During this same period it has also become apparent that many groups are now confronting problems we ourselves have faced. We've wanted you, as leaders in our regional communities, to practice self-reliance and be free to forge your own identities. Radical self-reliance, after all, is one of our core values. And yet, cooperation and collaboration in a larger social context is an essential value, too. To help you meet the challenges that come with growth, we have recently created the Extranet. Burners, quite unbidden, have now taken to visiting one another's events. A great movement toward cross-pollination has begun. We believe the Extranet can further and accelerate this process by allowing each group to witness how other groups are organizing.

Yet many very practical needs have been announced on the regional list that take the form of very specific questions. Is it necessary to form a non-profit? Should groups create an LLC? How is it possible to devote increasing amounts of time to organizing others and survive? The most advanced regional groups have now begun to tread a path that we have pioneered. We know that several of our regional groups are at a stage that is comparable to the small band of eight people who first burned the Man on Baker Beach in 1986. But others now contemplate challenges that correspond to problems that we faced as organizers at much later phases of our history. Until now, we have held back from answering all of these questions. Lately, we have spent much of our time and resources in consulting with individual groups to help them solve specific problems they are facing. Most recently, we have created the Burning Man "Film Festival in a Box". Jim Graham, a regional representative and one of our staff members, designed this program. Its purpose is to enable you to mount fundraising events. But this, as well as the many hours we've devoted to direct consulting, has represented a piecemeal approach to what is a much larger challenge.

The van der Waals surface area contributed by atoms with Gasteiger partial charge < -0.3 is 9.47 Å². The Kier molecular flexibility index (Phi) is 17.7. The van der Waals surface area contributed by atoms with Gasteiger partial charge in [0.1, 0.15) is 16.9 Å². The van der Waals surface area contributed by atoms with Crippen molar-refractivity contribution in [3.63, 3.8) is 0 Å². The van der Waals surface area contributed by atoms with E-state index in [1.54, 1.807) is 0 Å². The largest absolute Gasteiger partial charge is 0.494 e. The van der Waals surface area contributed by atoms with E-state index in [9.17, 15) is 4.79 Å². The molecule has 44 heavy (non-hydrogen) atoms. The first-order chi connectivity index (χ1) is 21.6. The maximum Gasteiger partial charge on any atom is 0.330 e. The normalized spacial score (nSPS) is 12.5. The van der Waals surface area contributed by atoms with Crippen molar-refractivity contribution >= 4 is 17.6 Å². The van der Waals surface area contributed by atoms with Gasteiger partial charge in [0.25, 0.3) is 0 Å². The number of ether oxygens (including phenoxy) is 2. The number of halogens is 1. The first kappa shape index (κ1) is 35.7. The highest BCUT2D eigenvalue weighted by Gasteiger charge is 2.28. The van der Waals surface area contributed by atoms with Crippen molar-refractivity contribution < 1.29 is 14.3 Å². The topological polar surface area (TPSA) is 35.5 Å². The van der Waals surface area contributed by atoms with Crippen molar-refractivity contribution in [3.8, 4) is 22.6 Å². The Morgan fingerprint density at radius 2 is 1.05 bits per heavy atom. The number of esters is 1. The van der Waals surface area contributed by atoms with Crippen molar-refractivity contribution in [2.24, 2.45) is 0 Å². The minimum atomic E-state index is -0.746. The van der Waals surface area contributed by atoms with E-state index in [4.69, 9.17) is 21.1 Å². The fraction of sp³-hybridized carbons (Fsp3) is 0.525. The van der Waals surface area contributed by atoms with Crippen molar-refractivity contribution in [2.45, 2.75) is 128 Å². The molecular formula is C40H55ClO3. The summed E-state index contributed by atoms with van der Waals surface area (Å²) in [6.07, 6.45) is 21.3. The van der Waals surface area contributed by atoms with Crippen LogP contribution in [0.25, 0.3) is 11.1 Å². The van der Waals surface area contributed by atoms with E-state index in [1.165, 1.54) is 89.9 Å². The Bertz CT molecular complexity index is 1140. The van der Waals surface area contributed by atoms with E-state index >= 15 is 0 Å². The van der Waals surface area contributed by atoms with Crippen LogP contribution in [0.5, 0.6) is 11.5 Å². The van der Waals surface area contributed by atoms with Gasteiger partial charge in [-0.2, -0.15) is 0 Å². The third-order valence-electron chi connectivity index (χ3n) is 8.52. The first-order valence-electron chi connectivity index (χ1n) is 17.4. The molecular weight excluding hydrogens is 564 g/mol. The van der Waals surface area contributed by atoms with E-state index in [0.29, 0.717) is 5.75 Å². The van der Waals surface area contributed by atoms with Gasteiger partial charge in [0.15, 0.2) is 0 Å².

In order to address this, we have devoted 2003 to looking at the bigger picture. By now, it seems safe to say that everyone now realizes that Burning Man has grown well beyond our eight-day event in the desert. Our community now forms a Diaspora spread out across a continent and into other countries. You, as regional representatives, form vital nuclei within this social movement. I've watched this phenomenon grow. I've seen attendance at events begin to double and redouble. I have seen the numbers of representatives increase from a mere handful of participants, to a number that's quickly approaching a hundred. And I can tell you that I've seen this curve before. I have seen eight people increase to 800 on Baker Beach. I have seen 80 people increase to 8,000 in the Black Rock Desert, and, during the last seven years, I have seen that number quadruple into the present population of Black Rock City. In light of this history, and given the fact that we are far better equipped to communicate and organize participants in 2003, I think its safe to say the regional program now stands poised to grow even faster.

We, as the organizers of Burning Man, have ridden an accelerating wave.. Somehow, we've got used to this. We have dealt with one novel problem after another. Crises have loomed up before us unannounced, and we've survived by learning on the job. In 1997, we learned how to build a real city. Along the way we learned how to remain radically inclusive by acculturating new participants. We've also learned to deal with the authorities, how to manage our money, and how to work by consensus to achieve complex goals. We've learned, in other words, how to fashion a vessel that is designed to preserve and protect what we all essentially value. We believe that many of the lessons that we've learned are scalable, that we can apply these lessons to the larger canvas of a greater world. The following description of our present plan should be regarded as a work in progress. The next step is a dialog with all of you.

The Burning Man Network

The first step is to look at certain down-to-earth realities. Over the last several years we have expended a lot of time and money protecting Burning Man from exploitation by the outside world. We have stopped MTV in its tracks, we've sued pornographers and won, we have regulated the use of cameras at our event, and we have prevented many parties from marketing their goods and exploiting the use of our image and name. I don't suppose I need to tell you that what passes for the mainstream culture of our world is at all times poised to instantly seize on innovative culture and transform it into a product in the marketplace. Burning Man has never stood against commerce - to survive we must sell a ticket - but we are opposed to the commodification of those spiritual values, those unconditional gifts, that must be allowed to freely exist at the center of a society.